Match Race Mayhem

Author: Doug Boyce
Publisher: CarTech Inc
ISBN: 1613253052
Format: PDF, ePub, Mobi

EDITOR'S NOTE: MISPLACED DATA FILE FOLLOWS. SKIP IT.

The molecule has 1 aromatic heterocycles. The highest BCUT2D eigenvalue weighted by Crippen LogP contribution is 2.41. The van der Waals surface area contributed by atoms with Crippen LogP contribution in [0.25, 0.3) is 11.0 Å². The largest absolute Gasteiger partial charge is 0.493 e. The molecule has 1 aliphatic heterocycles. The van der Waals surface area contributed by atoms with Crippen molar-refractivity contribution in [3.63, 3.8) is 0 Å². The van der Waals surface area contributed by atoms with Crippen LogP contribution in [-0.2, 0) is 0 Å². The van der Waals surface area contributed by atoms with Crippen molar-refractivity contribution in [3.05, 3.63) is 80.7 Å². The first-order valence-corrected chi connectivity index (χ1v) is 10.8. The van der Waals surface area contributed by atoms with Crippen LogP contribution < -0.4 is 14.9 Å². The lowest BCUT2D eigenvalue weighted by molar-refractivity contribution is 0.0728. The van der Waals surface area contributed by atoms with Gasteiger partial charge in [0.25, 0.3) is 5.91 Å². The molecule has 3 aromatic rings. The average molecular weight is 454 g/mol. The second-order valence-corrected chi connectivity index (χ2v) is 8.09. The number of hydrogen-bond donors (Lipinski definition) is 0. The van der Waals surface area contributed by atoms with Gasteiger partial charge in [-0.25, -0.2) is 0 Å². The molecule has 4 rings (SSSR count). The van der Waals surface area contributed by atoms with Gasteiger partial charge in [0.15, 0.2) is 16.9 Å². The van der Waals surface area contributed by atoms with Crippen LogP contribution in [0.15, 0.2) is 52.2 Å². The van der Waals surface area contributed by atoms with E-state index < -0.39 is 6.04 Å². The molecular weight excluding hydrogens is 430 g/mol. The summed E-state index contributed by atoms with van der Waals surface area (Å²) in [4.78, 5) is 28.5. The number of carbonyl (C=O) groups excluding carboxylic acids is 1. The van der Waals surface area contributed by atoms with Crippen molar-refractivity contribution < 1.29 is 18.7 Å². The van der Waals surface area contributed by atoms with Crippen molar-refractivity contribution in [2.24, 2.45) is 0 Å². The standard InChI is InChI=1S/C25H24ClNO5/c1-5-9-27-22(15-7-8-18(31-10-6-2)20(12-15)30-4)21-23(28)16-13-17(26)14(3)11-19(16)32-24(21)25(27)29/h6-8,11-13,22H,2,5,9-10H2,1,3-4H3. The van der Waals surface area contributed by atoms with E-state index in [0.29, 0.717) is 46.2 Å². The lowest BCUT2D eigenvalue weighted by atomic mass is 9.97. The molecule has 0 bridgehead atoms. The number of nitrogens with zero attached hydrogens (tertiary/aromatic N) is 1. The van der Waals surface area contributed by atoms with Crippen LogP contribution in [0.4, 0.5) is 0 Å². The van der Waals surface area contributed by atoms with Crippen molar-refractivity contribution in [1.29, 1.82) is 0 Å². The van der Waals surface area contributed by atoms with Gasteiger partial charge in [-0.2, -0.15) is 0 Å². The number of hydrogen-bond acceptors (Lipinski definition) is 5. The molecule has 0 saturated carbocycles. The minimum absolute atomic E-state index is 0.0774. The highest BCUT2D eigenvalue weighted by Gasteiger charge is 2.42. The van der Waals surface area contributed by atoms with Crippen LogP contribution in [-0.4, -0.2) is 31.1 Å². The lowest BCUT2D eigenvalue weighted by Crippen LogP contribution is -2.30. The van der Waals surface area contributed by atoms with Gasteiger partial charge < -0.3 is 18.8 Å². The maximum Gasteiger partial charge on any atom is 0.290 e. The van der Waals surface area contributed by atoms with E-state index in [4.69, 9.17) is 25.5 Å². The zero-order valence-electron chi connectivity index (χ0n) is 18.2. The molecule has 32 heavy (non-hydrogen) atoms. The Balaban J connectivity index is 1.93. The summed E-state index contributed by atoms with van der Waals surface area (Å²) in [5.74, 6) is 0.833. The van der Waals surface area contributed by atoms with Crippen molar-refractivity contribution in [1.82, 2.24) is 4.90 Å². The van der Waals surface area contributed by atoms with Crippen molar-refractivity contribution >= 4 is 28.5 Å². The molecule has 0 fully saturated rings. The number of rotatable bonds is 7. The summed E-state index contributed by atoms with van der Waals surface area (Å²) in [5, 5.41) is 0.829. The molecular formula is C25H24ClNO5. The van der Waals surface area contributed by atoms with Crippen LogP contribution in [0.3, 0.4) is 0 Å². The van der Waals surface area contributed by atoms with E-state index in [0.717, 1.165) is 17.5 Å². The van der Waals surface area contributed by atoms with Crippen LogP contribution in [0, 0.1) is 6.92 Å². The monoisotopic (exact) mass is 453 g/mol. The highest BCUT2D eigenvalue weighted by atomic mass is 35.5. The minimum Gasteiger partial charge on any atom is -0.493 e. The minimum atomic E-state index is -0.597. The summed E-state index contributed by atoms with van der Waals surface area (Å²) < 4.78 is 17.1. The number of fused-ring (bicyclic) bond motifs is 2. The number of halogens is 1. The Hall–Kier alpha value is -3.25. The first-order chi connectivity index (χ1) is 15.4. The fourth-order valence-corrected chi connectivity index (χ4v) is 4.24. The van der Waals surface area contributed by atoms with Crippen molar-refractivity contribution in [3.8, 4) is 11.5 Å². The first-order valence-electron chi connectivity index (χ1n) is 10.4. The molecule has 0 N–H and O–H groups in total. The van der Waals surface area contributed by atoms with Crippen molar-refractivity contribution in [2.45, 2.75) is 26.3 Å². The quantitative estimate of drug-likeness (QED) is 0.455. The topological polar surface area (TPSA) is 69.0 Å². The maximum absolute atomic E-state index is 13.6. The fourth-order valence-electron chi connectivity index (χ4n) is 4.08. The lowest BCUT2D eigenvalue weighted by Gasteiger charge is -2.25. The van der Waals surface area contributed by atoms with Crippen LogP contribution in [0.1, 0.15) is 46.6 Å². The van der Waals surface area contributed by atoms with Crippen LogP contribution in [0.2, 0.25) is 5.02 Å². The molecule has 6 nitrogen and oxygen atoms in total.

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Drag racing is a very regulated sport. In the history of the NHRA, IHRA, and other sanctioning bodies, many classes existed in an effort to make sure the cars racing against each other are as equal as possible. It is a noble, if not futile, pursuit. You have two cars facing off that have very similar statistics in terms of weight, transmission type, fuel type, estimated horsepower, and all other sorts of measurables. The byproduct is that often the races that were "fair" were not the races that the fans wanted to see. During the golden age of drag racing, fans didn't care as much about class racing as much as they wanted to see scores settled, rivalries battled, and interesting match-ups. There were the manufacturer rivalries, Ford versus Chevy, Chevy versus Mopar, Mopar versus Ford, as well as numerous driver rivalries. Match races were also a great way to feature wildly popular cars that no longer had a class in which to compete, yet the fans still wanted to see them. So popular and intense were these races that many track promoters didn't bother to promote class racing at all. Instead, they used the match races as headliners, similar to the marquee at your local arena or a billboard in Las Vegas, all resulting in putting more fans in the stands. And the drivers loved it too. Although the prize money for national events was fairly average for the day, the extra appearance fees and prize money to lure the most popular match racers to events increased the driver's take exponentially. Many of the most popular pro drivers quit class racing altogether just to go match racing. Veteran drag race author Doug Boyce tells the tale of the history of match racing through the cars, the drivers, the events, the classes, the rivalries, and everything else that was fun about match racing during the golden era. It's all here, complemented by wonderful vintage photography provided by fans and professionals in attendance. If you are a fan of any class of drag racing, from any era, Match Race Mayhem is a fun addition to your racing library. p.p1 {margin: 0.0px 0.0px 0.0px 0.0px; font: 12.0px Arial}